Getting to the root of bullying is a complex psychological issue, but experts say teaching children to recognize what bullying is and how to react to it can help stop it.
If it weren't for Kempo Karate, 12-year-old Blake Omartian thinks he'd be pretty lost at his school's social scene. Some kids can be pretty mean.
"Some people just kind of think that they are better than them and they think that they can just talk down to them if they're shorter or they think they're just cooler,"
Surveys reveal 20 to 30 percent of students say they've experienced some form of bullying or victimization at their schools.
"Some kids will reorganize bullying very early on and they'll stop the bully right away just understanding the entire situation. Other children withdraw," said Dr. Stephen De Vita, a family practice physician at Kaiser Permanente.
At the Z-Ultimate Self Defense Studios in La Canada, instructors offer specific solutions for students who feel they're being bullied.
Sensei Lucian Warren says being able to stand up for yourself is the only way to stop the cycle of bullying, but that doesn't mean fighting.
"Usually there has to be some sort of 'I'm standing up for myself and I'm making this stop,'" said Warren.
Nobody wants their kids to get into a fight. And even though these children are learning the fine art of self defense, what teachers are really trying to cultivate is self confidence.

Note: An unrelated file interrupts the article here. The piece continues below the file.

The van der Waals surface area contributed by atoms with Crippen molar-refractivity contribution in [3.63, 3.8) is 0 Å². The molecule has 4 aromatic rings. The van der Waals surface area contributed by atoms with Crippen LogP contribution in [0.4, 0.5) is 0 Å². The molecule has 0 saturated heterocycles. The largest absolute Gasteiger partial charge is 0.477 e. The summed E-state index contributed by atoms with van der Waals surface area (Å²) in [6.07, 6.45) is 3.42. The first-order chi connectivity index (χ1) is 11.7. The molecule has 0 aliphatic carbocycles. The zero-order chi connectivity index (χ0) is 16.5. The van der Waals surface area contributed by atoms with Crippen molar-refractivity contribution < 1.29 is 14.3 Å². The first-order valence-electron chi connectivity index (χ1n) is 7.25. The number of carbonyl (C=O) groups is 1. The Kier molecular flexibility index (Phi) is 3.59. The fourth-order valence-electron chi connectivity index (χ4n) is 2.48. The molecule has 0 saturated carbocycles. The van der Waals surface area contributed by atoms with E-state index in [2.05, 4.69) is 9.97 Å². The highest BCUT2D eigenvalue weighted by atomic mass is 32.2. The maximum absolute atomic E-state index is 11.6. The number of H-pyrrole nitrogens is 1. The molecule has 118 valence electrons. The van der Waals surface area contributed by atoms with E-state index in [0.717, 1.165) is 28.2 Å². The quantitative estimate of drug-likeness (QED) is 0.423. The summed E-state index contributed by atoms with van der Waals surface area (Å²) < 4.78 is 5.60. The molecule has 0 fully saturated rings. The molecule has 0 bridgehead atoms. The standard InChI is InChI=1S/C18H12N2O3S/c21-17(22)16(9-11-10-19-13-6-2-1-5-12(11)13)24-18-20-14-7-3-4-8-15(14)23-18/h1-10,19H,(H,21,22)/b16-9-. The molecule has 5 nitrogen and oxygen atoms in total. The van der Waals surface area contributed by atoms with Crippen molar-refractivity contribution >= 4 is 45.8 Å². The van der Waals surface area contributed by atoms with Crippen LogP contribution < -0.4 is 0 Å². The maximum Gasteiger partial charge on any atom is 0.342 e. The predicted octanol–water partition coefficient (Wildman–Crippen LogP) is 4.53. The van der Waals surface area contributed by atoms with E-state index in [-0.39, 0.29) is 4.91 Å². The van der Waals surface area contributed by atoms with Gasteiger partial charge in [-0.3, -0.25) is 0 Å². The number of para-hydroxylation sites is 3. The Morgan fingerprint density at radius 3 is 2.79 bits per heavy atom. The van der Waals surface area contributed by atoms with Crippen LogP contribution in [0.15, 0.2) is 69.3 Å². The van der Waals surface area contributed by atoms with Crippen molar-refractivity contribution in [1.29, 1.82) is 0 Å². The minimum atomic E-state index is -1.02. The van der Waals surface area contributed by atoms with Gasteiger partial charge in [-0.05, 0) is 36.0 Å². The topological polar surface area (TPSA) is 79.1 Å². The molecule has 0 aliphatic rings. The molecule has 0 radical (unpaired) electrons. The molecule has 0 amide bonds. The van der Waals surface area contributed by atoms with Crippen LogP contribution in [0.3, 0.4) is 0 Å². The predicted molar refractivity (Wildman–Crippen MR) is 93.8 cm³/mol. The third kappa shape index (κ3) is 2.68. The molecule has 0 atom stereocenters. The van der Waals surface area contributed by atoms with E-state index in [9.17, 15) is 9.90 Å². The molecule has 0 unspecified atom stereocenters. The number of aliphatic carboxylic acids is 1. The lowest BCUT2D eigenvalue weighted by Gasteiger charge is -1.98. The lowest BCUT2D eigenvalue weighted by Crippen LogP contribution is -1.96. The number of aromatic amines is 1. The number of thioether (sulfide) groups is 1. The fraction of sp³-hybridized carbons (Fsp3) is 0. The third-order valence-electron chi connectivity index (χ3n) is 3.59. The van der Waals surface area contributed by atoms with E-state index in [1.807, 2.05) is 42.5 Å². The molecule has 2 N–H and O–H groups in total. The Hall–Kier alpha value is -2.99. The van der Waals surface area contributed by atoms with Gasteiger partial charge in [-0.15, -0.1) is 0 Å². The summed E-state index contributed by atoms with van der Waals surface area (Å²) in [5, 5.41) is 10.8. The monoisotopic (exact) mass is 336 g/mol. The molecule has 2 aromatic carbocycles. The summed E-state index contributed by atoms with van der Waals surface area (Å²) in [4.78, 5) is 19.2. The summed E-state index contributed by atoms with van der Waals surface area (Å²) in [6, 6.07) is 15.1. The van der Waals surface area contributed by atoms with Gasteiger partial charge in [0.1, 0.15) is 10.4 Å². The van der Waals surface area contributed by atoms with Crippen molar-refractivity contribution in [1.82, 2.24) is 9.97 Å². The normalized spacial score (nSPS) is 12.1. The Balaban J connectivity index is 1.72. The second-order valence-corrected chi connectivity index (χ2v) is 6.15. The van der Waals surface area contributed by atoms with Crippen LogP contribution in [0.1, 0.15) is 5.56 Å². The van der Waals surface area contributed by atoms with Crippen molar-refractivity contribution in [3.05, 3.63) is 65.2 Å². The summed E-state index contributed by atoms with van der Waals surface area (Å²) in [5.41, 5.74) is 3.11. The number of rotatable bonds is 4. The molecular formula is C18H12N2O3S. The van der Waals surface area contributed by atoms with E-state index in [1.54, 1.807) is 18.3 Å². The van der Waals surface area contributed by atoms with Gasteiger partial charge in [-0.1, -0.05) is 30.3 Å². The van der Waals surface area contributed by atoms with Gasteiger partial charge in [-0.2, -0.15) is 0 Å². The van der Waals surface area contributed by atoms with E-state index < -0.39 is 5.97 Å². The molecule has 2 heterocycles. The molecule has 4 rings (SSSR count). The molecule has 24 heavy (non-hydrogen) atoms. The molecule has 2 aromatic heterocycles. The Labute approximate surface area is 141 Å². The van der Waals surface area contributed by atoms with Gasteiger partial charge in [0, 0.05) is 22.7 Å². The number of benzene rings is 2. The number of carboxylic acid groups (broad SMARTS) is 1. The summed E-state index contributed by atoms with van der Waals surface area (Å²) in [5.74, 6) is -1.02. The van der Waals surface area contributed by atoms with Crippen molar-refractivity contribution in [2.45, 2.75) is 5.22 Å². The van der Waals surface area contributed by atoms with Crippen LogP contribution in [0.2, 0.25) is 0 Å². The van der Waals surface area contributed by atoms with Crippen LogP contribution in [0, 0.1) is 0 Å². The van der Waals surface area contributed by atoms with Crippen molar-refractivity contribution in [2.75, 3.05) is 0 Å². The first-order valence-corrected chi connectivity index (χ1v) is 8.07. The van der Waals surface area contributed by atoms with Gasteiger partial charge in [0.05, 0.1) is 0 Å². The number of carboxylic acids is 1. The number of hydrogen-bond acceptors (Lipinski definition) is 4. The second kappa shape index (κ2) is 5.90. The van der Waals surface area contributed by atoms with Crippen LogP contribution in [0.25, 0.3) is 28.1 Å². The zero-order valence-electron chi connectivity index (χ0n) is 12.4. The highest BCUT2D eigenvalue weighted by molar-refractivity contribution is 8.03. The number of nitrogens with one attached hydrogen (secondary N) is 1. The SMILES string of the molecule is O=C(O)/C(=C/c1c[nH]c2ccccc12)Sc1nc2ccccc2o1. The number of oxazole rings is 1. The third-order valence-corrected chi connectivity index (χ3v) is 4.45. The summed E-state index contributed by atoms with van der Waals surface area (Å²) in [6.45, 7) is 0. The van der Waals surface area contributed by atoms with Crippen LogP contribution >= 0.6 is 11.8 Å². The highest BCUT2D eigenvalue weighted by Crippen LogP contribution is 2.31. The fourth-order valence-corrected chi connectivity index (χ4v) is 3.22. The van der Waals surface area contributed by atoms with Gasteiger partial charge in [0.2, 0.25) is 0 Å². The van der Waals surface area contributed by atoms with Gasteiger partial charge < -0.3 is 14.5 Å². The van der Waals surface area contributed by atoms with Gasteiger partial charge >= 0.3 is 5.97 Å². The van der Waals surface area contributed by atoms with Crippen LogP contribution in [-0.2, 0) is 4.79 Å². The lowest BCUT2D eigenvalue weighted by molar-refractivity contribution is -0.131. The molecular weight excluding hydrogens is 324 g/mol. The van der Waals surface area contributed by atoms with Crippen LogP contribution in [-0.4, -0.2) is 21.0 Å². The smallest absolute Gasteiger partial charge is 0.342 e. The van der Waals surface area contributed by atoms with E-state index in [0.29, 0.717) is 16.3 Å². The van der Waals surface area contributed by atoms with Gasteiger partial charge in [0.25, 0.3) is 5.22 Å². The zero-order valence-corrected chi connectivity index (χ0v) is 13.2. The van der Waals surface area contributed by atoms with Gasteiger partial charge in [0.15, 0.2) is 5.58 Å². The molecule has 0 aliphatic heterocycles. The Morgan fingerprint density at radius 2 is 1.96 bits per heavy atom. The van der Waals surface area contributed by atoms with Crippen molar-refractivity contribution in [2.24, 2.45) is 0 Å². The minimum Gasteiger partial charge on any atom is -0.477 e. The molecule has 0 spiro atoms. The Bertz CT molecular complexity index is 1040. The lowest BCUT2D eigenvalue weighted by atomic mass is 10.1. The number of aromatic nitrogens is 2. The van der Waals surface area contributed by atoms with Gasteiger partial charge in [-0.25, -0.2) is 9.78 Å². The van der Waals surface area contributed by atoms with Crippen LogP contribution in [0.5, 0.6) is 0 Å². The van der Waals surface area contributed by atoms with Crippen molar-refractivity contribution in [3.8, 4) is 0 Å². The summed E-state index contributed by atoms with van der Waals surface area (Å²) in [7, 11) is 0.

"Every class you are learning, you're improving and you're going to build confidence regardless of what the people around you re doing," said Warren.
Dr. De Vita agrees building self esteem and self confidence can help a child put bullying in perspective.
"Generally those kids are going to feel comfortable, even if someone maybe just teases them, to either let that go or know when to just walk away," said Dr. De Vita.
Sports, special interest clubs and martial arts can help a child make friends and build self confidence, but ultimately, experts say, building self esteem starts with the parents.
"Make sure you talk to your children and keep the open lines of communication with your children. You need to check with them regularly," said Dr. De Vita.
"Make sure somebody knows about it. Make sure you tell your parents, make sure you tell a teacher, somebody you have trust in, somebody that can help you with that, because if you're on your own, you're in trouble usually," said Warren.
Psychologists say other forms of bullying include snubbing and mean texts. Again not all kids react the same way so checking in with your kids routinely can help them deal with different situations.
Here are a few resources for parents and kids to help cope with bullying: